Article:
Researchers have found that a genetic mutation may play an important role in the development of prostate cancer. The mutation of the so-called p53 (or Tp53) gene was previously implicated in late disease progression, but until now has never been shown to act as an initiating factor. The findings may open new avenues for diagnosing and treating the disease.
Posts Tagged ‘Prostate Cancer’
An international randomized study finds intermittent androgen-deprivation therapy has some quality-of-life benefits, but overall survival times donâ€™t measure up to those seen with continuous therapy.
A new medication proved effective in slowing the spread of metastatic prostate cancer, while helping to maintain the quality of life, in patients with advanced disease. The Phase 3 study was unblinded midway, allowing patients receiving the placebo to instead take the drug because of the favorable results.
Recent recommendations from the US Preventive Services Task Force advising elimination of routine prostate-specific antigen screening for prostate cancer in healthy men are likely to encounter serious pushback from primary care physicians, according to results of a new survey.
Scientists have discovered that a drug, thioridazine, successfully kills cancer stem cells in the human while avoiding the toxic side-effects of conventional cancer treatments. To test more than a dozen different compounds, researchers pioneered a fully automated robotic system to identify several drugs, including thioridazine.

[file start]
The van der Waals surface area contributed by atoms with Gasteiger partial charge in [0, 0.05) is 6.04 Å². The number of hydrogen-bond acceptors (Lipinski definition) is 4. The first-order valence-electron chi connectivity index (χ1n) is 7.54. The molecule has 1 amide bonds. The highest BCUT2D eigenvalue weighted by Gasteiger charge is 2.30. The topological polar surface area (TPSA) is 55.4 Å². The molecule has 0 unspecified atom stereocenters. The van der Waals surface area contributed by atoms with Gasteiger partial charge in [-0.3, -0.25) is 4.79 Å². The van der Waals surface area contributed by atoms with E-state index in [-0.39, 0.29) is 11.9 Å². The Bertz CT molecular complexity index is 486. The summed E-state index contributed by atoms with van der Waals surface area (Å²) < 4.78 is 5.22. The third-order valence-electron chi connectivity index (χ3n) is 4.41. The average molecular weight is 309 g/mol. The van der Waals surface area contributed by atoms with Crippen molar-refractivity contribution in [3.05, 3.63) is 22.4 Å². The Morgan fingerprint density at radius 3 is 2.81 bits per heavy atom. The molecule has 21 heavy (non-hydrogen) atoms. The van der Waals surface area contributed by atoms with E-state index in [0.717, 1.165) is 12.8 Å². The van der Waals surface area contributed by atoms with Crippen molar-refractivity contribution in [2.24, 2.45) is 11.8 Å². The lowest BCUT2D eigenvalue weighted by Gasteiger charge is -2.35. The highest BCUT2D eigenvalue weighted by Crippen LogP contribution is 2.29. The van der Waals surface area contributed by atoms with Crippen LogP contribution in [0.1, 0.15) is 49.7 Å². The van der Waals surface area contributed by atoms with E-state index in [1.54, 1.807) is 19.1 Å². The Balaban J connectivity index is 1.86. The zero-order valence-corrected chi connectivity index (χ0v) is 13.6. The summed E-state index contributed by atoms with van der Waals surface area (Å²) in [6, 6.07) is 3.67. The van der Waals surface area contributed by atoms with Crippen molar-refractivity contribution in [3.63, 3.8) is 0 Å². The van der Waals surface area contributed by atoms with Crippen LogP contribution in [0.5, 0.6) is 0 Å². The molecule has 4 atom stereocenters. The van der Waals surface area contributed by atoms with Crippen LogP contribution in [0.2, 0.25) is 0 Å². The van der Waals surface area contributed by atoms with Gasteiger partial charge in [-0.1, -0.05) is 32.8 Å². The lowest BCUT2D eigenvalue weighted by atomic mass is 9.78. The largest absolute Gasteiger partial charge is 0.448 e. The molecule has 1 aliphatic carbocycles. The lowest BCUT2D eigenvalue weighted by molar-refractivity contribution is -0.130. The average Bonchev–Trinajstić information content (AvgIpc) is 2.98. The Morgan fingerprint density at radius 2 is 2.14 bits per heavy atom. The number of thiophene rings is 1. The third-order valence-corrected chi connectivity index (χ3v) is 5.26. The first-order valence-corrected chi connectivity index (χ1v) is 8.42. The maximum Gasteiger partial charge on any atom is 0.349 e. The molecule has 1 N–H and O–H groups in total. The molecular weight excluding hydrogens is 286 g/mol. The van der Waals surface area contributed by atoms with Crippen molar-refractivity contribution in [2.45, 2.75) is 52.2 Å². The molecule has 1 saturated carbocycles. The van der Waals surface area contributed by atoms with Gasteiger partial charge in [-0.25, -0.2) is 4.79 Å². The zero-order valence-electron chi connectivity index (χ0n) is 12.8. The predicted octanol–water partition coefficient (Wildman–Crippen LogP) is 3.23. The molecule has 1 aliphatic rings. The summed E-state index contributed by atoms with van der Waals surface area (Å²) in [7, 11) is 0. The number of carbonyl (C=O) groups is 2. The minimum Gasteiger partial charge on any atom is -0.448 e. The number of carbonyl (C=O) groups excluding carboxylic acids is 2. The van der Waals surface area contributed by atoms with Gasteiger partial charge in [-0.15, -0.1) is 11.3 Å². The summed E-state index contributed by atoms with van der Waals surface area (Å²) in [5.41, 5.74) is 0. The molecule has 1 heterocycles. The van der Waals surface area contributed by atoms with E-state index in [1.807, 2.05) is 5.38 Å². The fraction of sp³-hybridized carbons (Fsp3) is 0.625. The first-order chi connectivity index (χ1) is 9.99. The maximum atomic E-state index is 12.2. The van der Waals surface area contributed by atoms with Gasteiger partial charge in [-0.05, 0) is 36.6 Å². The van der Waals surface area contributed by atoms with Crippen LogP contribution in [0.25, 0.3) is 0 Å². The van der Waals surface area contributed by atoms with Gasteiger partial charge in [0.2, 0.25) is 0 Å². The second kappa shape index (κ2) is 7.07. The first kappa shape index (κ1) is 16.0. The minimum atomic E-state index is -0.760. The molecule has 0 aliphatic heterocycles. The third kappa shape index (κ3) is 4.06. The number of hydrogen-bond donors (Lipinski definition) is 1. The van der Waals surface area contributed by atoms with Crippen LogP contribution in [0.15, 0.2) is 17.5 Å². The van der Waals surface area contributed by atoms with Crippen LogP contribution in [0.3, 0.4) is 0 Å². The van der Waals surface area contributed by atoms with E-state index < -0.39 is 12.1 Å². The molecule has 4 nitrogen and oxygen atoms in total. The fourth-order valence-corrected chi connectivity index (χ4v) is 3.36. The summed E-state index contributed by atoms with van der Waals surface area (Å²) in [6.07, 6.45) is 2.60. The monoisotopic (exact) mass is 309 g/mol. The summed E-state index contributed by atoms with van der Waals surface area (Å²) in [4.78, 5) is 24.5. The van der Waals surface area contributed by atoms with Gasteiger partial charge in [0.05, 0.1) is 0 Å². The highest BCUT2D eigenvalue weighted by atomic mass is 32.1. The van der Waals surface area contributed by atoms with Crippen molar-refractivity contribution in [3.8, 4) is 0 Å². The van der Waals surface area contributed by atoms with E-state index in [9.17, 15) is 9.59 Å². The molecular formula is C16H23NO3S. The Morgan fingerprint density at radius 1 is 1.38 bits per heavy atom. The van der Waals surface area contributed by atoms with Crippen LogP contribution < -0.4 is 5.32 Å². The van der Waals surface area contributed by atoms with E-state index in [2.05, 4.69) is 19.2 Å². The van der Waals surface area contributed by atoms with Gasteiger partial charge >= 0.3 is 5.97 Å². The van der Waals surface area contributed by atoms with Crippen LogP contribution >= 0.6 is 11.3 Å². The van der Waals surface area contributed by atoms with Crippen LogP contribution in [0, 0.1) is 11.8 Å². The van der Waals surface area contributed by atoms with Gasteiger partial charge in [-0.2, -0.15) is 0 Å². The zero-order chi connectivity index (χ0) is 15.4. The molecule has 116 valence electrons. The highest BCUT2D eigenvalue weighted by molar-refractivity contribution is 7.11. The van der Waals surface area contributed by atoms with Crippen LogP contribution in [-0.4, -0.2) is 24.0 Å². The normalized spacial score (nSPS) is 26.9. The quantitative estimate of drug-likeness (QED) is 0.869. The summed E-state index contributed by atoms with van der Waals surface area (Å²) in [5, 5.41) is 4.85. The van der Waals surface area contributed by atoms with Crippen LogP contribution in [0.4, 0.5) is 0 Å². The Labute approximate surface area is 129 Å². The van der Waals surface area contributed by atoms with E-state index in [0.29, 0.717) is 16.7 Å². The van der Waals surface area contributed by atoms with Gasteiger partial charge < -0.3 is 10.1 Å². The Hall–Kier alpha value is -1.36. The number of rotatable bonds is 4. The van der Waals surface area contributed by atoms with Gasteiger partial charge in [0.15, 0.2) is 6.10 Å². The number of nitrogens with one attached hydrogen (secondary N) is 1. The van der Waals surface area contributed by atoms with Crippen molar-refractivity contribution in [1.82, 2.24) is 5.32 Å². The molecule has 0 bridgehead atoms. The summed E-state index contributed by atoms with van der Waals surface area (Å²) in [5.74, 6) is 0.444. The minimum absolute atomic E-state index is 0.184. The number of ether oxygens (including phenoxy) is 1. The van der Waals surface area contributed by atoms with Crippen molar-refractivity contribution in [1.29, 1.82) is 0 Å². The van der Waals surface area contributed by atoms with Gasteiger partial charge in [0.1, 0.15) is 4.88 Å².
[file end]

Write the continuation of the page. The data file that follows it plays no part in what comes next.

Following a period for public comment, the United States Preventive Services Task Force (USPSTF) released its final recommendation for prostate cancer screening. The Task Force now recommends against PSA-based screening for all men, regardless of age.
Statins drugs prescribed to treat high cholesterol may also work to slow prostate growth in men who have elevated PSA levels, according to a new analysis.
A collaborative expedition into the deep genetics of prostate cancer has uncovered a distinct subtype of the disease, one that appears to account for up to 15 percent of all cases, say researchers.
Researchers have demonstrated that a hormone-depleting drug approved for the treatment of metastatic prostate cancer can help eliminate or nearly eliminate tumors in many patients with aggressive cancers that have yet to spread beyond the prostate, according to a new clinical study.
Researchers found that administering a common chemotherapy drug before bone tumors took root actually fertilized the bone marrow, enabling cancer cells, once introduced, to seed and grow more easily.